The single biggest credit risk for institutional cash investors lies in the large uninsured deposits they leave at their operating banks. Particularly at risk are uninsured balances at banks with less diversified business profiles and aggressive risk cultures that expose depositors to the risk of a bank run, which is difficult to predict and even harder to stop. At one such bank, these risks unfortunately came to a head last week. Silicon Valley Bank (SVB), the $209 billion storied lender to the innovation industry, closed its doors less than 48 hours after disclosing trading losses and equity offerings after a run on deposits left thousands of businesses and individuals frozen out of their cash accounts with unknown future losses.
As an independent investment advisor to managers of institutional cash portfolios for more than three decades, Capital Advisors Group (CAG) consistently cautions on the risk of uninsured deposits as undiversified and unsecured credit exposure to financial institutions. Out of the ashes of the 2007-2008 Global Financial Crisis, more stringent regulatory oversight, including tougher capital and liquidity rules and stress tests, greatly bolstered the credit strength of large financial institutions worldwide. Problems are now easier to detect, and tools are in place to resolve them.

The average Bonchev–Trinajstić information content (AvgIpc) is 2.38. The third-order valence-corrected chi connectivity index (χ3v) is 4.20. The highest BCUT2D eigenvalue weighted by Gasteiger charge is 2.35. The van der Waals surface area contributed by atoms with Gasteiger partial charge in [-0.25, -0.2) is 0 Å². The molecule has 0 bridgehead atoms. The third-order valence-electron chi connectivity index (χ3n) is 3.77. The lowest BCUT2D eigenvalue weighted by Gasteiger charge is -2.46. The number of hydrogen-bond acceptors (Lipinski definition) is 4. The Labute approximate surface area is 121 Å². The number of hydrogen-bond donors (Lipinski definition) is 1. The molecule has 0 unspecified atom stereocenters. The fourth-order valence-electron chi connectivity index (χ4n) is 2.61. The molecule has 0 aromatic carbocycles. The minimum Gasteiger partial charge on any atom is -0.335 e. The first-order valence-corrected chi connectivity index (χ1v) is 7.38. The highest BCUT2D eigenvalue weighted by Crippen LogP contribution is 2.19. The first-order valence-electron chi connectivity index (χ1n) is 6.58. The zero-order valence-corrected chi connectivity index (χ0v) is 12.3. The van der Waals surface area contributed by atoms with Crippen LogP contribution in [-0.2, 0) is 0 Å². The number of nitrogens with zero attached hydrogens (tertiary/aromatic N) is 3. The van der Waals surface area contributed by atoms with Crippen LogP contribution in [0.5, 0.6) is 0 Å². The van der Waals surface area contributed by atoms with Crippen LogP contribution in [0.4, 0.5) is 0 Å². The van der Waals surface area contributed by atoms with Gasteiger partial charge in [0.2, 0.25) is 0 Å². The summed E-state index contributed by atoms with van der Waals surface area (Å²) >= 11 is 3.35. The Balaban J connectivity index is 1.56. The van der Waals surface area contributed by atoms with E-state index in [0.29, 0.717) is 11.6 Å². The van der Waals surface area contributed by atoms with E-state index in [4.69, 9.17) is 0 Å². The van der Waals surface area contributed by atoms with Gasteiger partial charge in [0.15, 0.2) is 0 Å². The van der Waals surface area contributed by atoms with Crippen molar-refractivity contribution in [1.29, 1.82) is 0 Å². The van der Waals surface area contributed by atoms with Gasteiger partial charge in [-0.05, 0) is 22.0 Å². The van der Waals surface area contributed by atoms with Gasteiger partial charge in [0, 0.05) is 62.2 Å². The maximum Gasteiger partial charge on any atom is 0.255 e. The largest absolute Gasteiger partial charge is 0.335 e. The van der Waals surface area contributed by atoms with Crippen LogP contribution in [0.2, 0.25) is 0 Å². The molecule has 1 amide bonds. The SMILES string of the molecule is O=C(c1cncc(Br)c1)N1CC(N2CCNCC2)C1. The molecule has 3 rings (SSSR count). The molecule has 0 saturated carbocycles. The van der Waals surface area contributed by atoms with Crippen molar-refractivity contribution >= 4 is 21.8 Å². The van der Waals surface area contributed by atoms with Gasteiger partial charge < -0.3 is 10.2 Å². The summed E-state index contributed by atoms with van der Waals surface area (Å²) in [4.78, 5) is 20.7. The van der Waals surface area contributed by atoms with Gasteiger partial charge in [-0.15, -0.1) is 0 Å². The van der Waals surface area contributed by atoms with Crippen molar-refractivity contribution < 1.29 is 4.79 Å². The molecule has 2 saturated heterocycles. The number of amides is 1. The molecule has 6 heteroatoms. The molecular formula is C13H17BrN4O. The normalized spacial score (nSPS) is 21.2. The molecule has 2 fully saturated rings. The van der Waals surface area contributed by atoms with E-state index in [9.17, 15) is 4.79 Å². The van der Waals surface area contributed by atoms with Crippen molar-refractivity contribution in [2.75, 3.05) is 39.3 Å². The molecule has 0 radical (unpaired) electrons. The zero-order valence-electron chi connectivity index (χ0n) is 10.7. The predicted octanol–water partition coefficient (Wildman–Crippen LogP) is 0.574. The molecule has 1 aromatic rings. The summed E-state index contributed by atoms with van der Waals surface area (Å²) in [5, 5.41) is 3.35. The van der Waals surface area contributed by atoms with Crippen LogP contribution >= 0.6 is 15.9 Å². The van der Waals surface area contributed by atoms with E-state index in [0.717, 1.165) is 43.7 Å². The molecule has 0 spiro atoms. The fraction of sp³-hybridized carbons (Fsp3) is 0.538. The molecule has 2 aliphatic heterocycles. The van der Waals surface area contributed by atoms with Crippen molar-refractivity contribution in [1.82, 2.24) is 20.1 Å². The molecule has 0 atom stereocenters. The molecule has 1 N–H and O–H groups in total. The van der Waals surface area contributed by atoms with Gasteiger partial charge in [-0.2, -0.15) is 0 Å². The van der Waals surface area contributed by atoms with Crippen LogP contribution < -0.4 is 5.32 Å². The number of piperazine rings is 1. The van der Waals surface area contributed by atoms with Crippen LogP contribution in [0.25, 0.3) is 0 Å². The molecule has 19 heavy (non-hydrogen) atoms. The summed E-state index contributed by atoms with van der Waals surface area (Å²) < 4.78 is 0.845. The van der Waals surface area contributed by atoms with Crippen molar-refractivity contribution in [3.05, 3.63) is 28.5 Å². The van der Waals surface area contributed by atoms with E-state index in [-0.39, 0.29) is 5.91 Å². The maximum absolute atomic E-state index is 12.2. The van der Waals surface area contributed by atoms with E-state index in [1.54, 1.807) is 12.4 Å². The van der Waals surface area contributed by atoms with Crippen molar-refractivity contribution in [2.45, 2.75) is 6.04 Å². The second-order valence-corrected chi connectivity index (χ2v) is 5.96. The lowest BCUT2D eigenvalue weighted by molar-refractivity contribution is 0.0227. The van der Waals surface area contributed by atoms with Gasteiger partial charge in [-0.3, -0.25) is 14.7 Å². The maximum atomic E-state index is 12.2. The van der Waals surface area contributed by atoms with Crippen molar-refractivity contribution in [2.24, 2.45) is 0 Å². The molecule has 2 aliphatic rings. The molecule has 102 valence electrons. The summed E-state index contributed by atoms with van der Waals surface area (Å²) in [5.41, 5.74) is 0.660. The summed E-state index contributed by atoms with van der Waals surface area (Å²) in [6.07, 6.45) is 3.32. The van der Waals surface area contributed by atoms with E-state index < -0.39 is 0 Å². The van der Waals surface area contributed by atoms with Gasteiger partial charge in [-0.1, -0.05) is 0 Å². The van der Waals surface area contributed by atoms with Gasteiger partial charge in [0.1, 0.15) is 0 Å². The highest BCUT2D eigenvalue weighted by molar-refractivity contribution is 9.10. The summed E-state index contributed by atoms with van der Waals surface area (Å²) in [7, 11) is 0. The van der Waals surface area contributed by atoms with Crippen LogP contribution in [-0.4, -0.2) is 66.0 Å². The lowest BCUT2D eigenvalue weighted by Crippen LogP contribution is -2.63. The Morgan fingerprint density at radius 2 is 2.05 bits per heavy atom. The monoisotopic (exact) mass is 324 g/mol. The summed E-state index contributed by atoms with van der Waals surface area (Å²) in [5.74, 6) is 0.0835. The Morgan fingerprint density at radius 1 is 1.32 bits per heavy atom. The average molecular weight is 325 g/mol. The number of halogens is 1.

Smaller and less diversified lenders, however, may fly under the regulatory radar and sneak up on depositors, investors and the public, especially in a rising rate environment when credit conditions are tight and all lenders tend to experience losses. For that reason, our list of CAG-approved banks for institutional cash management portfolios includes only large, systemically important financial institutions.
In the following, we will explain why the factors that led to SVB’s downfall are either unique to its business and client profiles or are impacting it more severely due to its status as a small but aggressively growing lender in a difficult macro environment. Our takeaway is that when it comes to credit worthiness, SVB is truly an outlier in contrast to the strong large global and regional banking credits approved for our institutional cash portfolios. In addition, let this be an expensive lesson that uninsured deposits at any bank, large or small, strong or weak, are concentrated bank risk that should be evaluated by the institution’s standalone strength and be part of a diversified portfolio of high-grade liquid instruments.